This is the fate of thousands of people in Immokalee, Florida, one of the hardest hit communities of Hurricane Irma.  With no power, lack of good drinking water and warm meals for families, the people in this community have been devastated.  At this very moment, the donations you have provided through our Disaster Relief fund  are giving hope and food to hungry people who have lost literally everything.

Yesterday our Morningside team, Mondo DeLaVega, Ricky Bakker, Tammy Sue Bakker, Daina Martin and our camera crew David Zorob, Hamilton Neumann and Adam Armstrong, began handing out the food from our food buckets.  The people stood in line for hours, waiting to fill bags, boxes and buckets up with rice, beans, pancake mix, vegetable stew, milk, banana and apple chips and so much more because of YOUR gifts to the relief effort.  At times, the line seemed never ending, and the experience of seeing so many who were waiting so patiently for help stirred the deepest emotions in the volunteers who were there.  

Another home destroyed by Hurricane Irma in Florida

Another-home-in-florida-damaged-by-Hurricane-Irma

Tammy Sue Bakker attempted to share the emotions that the volunteers were feeling. “If you have a heart, it’s just so hard to talk about it…We’ve got to keep helping people.  We have no choice!”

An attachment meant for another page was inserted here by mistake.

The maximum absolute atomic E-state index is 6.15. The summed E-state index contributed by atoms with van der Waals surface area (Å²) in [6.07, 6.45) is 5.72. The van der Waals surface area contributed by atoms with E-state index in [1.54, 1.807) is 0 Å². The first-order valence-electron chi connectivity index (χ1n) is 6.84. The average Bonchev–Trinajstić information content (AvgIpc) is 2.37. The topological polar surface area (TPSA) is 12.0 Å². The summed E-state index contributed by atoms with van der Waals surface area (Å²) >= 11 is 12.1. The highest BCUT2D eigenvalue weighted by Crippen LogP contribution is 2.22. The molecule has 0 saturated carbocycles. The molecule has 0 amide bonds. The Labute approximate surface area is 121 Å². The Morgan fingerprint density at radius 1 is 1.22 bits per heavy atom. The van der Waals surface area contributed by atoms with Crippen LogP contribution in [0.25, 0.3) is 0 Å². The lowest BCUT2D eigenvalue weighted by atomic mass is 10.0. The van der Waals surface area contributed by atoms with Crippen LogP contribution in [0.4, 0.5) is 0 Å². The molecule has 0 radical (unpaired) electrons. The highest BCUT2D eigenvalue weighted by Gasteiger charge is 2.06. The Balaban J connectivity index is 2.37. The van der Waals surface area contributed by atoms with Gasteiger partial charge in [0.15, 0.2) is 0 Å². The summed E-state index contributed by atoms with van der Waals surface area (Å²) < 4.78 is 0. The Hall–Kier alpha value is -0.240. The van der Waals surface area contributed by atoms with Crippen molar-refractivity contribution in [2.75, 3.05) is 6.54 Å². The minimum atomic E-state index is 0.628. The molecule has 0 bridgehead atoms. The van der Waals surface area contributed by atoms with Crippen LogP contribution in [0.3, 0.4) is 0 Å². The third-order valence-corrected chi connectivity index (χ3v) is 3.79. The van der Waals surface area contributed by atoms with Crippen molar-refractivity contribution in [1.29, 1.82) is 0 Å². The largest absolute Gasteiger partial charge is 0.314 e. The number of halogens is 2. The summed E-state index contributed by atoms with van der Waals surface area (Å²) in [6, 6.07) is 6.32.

Mondo and Tammy Sue agreed that the entire team has been completely changed by this humbling experience, and the needs they have seen from the disaster in Houston and now Florida are surreal.  On a Facebook live message Mondo wanted to deeply impress the great need that is going on all over the world right now.  

“We need your help.  This is not just a one day effort, this is an everyday kind of effort.  People need ministries like this one to give food and supplies.  Every little bit helps here but please, be a part of what we are doing right now.  This food we give today will only last a little while and then these families have to go out to find more.  Pray for this community, the volunteers, donate what you can and please pray for us!”  

The crew has been busy gathering stories and filming the community of Immokalee. The relief effort that is ongoing will be shared soon on The Jim Bakker Show. 

Danny Viera owns the only Christian bookstore in Fr. Myers. He has been coordinating all of the food for this effort.

Danny Viera owns the only Christian bookstore in Fr. Myers. He has been coordinating all of the food for this effort.

Your donations are making a huge impact in this disaster relief effort, but the urgency and the need is quite overwhelming!  We need you!  

So many have asked about our ministry going to help in Puerto Rico.  We are doing all we can to get there.  There are many logistics involved in getting this food to where it needs to go, so we must rely on your compassion and financial generosity to help us get these supplies to those that are starving right now in that country!  

Again, we thank you for your prayers!  Those many people who stood in line yesterday, their arms filled with food for their families when they walked home cannot thank you as they would wish but you are in their grateful prayers tonight!